This list is in no way comprehensive, as the number and type of operational costs will vary from one business to the next depending on the type and size of the business. It is presented here as a guide and a memory jogger for you as you begin to identify the operating costs for your business.

As you work your way through all of your expenses and estimating the amount you are likely to spend on each of them, make a note of the frequency - how often will you be buying inventory, or stamps or paying the freight company? Will you be paying for your business insurance one a year or on a monthly basis?

And also work out how quickly could you eliminate the cost - can you cancel at any time or the cost the subject to a fixed term contract?  Do you have to pay it every month or do you only make the purchase when you need to?

You are going to need this additional information for your detailed Income Statements and for your Cash Flow Statements.

Step 2: Classifying your Costs

Once you have identified all of your operating costs the next step is to classify the costs as variable costs or fixed costs. The reason for doing this is in the nature of the costs. 

Variable Costs...

 are just that - they vary with changes in proportion with any changes in sales.  Examples of variable costs would be raw materials or sales commissions. These costs are not incurred unless the product is manufactured or sold.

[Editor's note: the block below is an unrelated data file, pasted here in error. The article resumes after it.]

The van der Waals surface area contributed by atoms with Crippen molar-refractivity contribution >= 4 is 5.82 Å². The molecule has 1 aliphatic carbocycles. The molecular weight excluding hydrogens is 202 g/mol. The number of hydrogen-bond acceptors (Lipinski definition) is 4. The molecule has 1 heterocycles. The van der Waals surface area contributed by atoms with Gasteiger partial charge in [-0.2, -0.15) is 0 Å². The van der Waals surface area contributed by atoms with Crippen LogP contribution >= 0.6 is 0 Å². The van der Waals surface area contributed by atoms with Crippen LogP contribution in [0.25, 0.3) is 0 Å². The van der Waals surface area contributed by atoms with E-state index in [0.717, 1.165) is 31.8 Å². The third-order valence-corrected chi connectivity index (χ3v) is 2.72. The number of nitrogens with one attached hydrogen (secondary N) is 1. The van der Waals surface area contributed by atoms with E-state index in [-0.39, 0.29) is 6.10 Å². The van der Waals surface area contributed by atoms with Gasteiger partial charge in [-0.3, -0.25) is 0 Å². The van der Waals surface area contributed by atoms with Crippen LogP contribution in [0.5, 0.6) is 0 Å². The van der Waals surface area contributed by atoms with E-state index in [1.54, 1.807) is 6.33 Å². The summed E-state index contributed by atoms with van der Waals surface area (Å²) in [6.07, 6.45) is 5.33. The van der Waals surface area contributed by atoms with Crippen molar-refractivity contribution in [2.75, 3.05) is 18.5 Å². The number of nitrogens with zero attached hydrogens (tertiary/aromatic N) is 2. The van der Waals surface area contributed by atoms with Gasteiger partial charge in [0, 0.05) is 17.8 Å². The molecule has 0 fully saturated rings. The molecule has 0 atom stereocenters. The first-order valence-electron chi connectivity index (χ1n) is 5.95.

There are other decisions around some of your variable costs, like do you plan on buying raw materials as you require them or will you keep some on hand?  If you are going to be holding inventories, you also need to consider storage costs - where are you going to hold them and will it cost more to do so - and is there likely to be any wastage due to items going out of date or becoming obsolete?

All of these decisions will have an impact on how your set up your business and what your operating  costs will be and it is better to consider them all up front, rather than face some unpleasant surprises later on!

Fixed Costs...

Fixed costs are fixed, in other words, they will remain the same regardless of how many widgets you sell. Examples of fixed costs would be rent, equipment leases, telephone contracts etc.   

Some costs will fall in between the two classifications and you will need to make a decision using your best judgement based on the time period you are using and how those particular costs typically behave.  For example, most salary costs (particularly production salaries) are deemed to be variable as they vary with  levels of production, but in most cases, even if you decide to increase or decrease your workforce it generally takes time to accomplish the required changes.  

So often salaries are treated as fixed in the short to medium term.  It may be that a certain percentage of your workforce is treated as fixed and the balance is treated as variable.  This can be achieved in practice by hiring your core people on a permanent basis and managing the periods of higher and lower demand using casuals.

Next Steps...

Once you have identified all of your operating costs and classified them as either fixed or variable you will be able to calculate your break-even point.